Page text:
5 years ago, Michael Fassbender saved video game movies — by making the last bad one – Inverse
The year is 2016, and adaptations are all the rage. While Donald Trump barges his way to the White House, audiences are soaking in the spoils of Deadpool, Doctor Strange, and Captain America: Civil War. Ubisoft and 20th Century Fox, on the other hand, took their leap outside comics and into the realm of video games with Assassin’s Creed.
Two decades removed from the god-awful horrors of Bob Hoskins’ Super Mario Bros., could Hidden Blades be the key to ending the curse of terrible video game movies? Five years since its disastrous theatrical release the answer to this question is still a resounding no, but this historic film leaves behind a more noteworthy legacy than one might assume.
For those who may have forgotten the basics of the Assassin’s Creed movie, we’ll recap it: Michael Fassbender assumes the role of protagonist Cal Lynch and his ancestor Aguilar, with Marion Cotillard and Jeremy Irons playing prominent roles. After seeing his father murder his mother at a young age, Lynch turns to a life of crime in which he’s nearly executed for, as he puts it, “killing a pimp.”
At the moment he’s about to receive his final judgment, Cal awakens in a sterile, Templar-run research facility called Abstergo. There, a scientist, played by Cotillard, aims to find a cure for future violence by understanding past transgressions. Her main vehicle for doing so is a massive robotic arm called the Animus that blends the user’s DNA with their ancestors’ to transport them back into the past. As the son of a known assassin with knowledge of a secret artifact called the Apple of Eden, Cal is manipulated and caught up in a centuries-long feud between Assassins and Templars. If the Templars use Cal to locate the Apple, will they leverage it to remove all free will from the human race? That’s the central question the minds behind this film want audiences to consider.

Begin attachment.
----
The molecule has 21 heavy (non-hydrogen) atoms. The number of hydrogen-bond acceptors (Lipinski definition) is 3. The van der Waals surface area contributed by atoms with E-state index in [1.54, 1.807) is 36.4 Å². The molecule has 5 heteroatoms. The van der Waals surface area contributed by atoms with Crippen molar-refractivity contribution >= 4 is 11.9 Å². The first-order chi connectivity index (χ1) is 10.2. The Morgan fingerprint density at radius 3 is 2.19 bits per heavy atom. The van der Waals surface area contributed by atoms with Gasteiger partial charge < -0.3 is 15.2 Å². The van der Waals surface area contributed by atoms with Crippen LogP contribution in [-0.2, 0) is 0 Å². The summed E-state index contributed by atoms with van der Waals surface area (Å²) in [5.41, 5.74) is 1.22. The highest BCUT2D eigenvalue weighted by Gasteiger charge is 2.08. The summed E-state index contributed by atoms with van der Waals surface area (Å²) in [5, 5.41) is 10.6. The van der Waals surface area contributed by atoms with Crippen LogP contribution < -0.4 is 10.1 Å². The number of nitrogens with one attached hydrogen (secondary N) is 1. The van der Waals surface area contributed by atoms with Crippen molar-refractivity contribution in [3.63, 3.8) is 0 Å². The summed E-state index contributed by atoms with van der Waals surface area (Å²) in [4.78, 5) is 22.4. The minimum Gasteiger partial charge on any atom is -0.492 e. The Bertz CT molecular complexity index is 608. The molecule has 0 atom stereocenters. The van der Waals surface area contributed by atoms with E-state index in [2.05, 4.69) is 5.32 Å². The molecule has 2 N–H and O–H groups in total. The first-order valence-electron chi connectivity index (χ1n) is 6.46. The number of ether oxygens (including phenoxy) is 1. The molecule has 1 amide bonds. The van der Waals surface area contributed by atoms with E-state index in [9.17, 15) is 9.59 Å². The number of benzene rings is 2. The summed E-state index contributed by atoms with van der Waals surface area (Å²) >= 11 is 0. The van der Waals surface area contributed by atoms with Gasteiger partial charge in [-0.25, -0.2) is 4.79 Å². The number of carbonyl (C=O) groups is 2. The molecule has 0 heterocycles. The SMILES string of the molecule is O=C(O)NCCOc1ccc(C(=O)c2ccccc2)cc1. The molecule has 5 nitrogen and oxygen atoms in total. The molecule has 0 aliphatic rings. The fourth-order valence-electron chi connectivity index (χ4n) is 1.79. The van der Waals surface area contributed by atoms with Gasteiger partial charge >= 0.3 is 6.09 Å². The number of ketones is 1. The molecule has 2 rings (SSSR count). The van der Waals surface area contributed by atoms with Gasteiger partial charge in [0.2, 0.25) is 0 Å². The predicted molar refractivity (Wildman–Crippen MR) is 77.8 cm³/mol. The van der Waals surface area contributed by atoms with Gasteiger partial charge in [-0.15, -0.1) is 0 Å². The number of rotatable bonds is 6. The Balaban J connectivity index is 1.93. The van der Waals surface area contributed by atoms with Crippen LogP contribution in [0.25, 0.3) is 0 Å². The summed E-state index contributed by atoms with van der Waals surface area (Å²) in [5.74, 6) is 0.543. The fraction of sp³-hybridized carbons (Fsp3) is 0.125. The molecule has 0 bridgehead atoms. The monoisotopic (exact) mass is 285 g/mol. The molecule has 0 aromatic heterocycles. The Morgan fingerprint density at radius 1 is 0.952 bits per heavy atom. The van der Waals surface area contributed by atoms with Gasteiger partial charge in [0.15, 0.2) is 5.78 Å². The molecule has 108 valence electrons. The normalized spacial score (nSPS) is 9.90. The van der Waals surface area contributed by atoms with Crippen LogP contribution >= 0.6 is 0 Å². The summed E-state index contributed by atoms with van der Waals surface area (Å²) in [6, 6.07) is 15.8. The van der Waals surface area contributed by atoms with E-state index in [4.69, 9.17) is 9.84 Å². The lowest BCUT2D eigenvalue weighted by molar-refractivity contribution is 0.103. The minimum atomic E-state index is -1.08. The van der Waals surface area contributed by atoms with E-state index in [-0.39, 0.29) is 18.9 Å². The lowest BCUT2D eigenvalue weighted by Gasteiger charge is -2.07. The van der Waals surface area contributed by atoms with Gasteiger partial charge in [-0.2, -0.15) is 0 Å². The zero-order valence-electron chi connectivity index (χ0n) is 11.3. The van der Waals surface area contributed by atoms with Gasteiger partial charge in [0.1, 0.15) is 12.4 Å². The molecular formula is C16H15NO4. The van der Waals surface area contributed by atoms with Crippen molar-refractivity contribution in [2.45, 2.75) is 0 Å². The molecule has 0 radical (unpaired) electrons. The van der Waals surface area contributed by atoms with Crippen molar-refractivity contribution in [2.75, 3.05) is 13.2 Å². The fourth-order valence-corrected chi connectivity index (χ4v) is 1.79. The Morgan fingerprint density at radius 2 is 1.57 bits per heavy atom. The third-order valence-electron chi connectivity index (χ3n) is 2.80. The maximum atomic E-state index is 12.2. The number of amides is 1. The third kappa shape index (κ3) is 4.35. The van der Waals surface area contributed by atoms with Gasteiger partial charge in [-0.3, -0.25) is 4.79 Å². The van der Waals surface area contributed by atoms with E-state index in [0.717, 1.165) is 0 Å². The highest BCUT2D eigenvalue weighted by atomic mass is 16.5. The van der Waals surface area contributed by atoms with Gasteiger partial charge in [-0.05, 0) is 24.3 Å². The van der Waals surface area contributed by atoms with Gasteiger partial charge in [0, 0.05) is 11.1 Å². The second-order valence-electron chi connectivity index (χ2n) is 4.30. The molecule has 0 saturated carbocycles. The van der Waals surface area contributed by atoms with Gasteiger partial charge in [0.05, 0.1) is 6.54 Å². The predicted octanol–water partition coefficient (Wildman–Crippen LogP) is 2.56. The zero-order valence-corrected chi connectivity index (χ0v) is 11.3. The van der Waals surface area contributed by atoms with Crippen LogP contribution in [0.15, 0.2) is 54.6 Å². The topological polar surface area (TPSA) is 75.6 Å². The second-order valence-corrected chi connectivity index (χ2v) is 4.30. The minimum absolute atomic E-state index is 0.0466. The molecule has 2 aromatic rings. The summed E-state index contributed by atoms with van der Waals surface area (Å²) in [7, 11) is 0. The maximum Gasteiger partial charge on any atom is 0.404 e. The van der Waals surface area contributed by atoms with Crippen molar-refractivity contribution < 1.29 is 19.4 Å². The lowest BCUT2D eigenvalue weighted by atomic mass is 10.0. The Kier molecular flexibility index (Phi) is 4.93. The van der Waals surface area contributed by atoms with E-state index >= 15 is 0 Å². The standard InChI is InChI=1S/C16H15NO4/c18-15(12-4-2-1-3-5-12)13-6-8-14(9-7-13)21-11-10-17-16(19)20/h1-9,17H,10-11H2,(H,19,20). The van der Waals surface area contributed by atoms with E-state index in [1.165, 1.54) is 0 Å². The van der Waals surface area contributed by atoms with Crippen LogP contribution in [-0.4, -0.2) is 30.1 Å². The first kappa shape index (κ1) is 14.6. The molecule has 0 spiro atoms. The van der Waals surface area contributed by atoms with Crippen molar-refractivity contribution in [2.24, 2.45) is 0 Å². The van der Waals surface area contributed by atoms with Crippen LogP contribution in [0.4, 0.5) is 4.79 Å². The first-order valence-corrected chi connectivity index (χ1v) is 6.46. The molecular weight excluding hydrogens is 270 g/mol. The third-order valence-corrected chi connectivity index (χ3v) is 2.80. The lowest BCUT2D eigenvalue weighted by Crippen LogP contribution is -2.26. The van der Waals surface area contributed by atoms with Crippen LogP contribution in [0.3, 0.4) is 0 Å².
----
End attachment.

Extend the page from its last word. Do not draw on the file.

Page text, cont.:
back in 2016, an Assassin’s Creed movie was a huge leap of faith.20th Century Fox/Ubisoft
Even now, several things stick out to me about this film. It’s ironic how much of a time capsule it has become with regard to Ubisoft’s intent for the larger Assassin’s Creed franchise. This was an era in which its makers truly felt audiences enjoyed the series’ convoluted future-focused subplot, and it totally shows in the script. From the aforementioned sterile environments to computer screens filled with gibberish and water-based body scan tools, this is a film with a serious tech fetish and disregard for the …….